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Pet Insurance: To Purchase or Not to Purchase?

This is a question I often ask myself. If you are interesting in exploring more options after reading the article please do some of your own research here, http://www.moneysupermarket.com/pet-insurance/ . Carrie Boyko offers some good advice on the issue in the following article:

The first point to make is that when looking at pet insurance comparisons, there are some fundamentally different types of policies on the market, so while it is always worth shopping around, the cheapest quote may not actually be the best.

The lowest levels of coverage are often limited, usually to one year. Think of them as term insurance policies for pets. After the period expires, the policy can usually be renewed but the price may be recalculated and any conditions which have arisen in the past year will possibly be automatically excluded.

The Rolls Royce of pet insurance policies offer life-time coverage with no cap on amounts claimed per condition. Although these policies are usually renewable annually too, the terms are generally not re-written, so any illnesses which either have been or are being treated will continue to be covered without restriction. 

The mid-range policies offer a compromise between the two extremes and often are the type of policies featured on pet insurance comparison sites. Renewable annually, they offer continuing protection for conditions which have arisen, but with a ceiling on the amount of coverage included. Therefore ongoing illnesses should continue to be covered by the policy, provided the treatment has not exceeded the policy maximum.

With such diversity in coverage, it is easy to see how it can be misleading just to compare the cost of policies. However, the differences do not end there – many insurers offer freebies to make the policy more alluring. Some provide the option of tagging on additional benefits to tailor the coverage to individual needs. Additional extras can include boarding kennel fees (payable if the owner is hospitalized), the costs of advertising and offering a reward if the pet goes missing, and even sometimes third party injury.

There are also specific policies out there aimed directly at certain customers. These policies can offer comprehensive protection against damage to rental dwellings, as well as some designed specifically for posh pooches. However, when comparing pet insurance, it is worth considering how likely you would be to use the extras on the policy.

There are also hidden catches to beware of with some policies that exclude a long list of conditions; pet insurance comparison is never straight forward. A common exclusion to check for is hereditary conditions, especially if your pet is a ‘purebred/pedigree’ (pick your term; they basically mean the same thing). Some insurers will not offer protection for certain conditions on breeds that have a known weakness. Others will automatically exclude genetic conditions and the many will exclude pre-existing illnesses. Another offering from some insurance companies to watch out for is supposed ‘life long’ policies where the premium increases as the animal ages; real lifetime insurance sets the premium levels at the outset. Be sure to compare the fine print for these details.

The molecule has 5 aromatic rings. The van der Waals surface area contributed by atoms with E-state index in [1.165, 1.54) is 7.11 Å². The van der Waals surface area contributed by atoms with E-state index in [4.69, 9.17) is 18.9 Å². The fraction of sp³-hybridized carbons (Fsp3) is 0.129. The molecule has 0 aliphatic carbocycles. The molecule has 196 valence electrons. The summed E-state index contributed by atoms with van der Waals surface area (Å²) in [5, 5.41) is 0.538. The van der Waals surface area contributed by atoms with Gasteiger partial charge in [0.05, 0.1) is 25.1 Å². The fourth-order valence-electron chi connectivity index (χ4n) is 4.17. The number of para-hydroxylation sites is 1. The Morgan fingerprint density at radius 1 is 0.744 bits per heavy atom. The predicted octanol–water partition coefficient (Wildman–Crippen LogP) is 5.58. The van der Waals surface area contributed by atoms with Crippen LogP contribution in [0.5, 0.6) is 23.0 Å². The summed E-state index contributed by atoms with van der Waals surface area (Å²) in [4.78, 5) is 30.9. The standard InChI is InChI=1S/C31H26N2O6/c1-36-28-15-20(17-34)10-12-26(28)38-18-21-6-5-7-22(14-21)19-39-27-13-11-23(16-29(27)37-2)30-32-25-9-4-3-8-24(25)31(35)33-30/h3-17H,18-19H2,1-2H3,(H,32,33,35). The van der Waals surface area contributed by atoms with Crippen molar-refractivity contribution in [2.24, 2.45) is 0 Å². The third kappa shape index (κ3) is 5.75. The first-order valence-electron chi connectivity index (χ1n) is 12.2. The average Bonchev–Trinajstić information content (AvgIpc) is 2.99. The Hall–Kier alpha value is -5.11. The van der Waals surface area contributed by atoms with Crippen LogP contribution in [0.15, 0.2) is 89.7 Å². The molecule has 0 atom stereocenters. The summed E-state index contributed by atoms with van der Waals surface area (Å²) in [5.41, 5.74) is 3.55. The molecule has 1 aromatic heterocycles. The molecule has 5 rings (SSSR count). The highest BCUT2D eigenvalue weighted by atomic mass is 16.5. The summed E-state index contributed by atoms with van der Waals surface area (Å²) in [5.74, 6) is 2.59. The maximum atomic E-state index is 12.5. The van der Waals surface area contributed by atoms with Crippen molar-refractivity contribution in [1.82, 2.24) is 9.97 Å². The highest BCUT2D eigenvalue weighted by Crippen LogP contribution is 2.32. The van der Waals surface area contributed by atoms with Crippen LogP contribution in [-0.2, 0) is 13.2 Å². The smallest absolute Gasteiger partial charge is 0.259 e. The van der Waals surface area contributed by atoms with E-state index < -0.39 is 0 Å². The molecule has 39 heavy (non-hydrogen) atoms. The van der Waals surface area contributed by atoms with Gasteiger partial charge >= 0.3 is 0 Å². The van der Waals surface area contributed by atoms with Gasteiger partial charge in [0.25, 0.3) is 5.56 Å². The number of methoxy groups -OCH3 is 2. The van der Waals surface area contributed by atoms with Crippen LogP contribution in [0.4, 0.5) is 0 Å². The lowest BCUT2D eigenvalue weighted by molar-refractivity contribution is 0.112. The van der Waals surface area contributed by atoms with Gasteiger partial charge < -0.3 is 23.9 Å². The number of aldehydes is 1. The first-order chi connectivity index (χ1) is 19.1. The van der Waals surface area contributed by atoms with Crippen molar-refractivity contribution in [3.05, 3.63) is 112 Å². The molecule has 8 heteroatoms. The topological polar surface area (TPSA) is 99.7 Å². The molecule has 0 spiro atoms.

So the question remains, is pet insurance worth it, especially with the minefield of terms and conditions to pick through to find the right policy? The answer depends on one basic question: what would you do if something happened to your pet? 

Some pet-owners would be able to get their hands on sufficient funds should the unfortunate situation ever arise. For these individuals, the alternative approach of so-called ‘self insuring’ may be the right approach, rather than forking out a monthly premium for an insurance policy.

Many pet-owners feel they would be able to juggle their finances to deal with a chronic, long term illness, but could be manage a large, unexpected bill if their animal suddenly fell ill or had an accident. In these cases, the low-level policy may be sufficient, as it would cover immediate fees, but offers no longer term protection against ongoing costs.

Of course, all pet owners would like the peace of mind of knowing that their pet is covered for an unlimited amount, with minimal exclusions. The only way I have found to achieve this is by taking out a lifetime policy, but this comes at a higher cost. A growing number of families that wish to insure their dog’s health in order to protect their own finances, are choosing alternatives that help to cover major, short term costs, while leaving them to cover regular healthcare or ongoing maintenance with their monthly income. 

The choice is yours. Protection is the ideal, but not necessarily available to all. I hope this information helps you sort through the fine print. Happy tails!

Article by, Carrie Boyko, CEB

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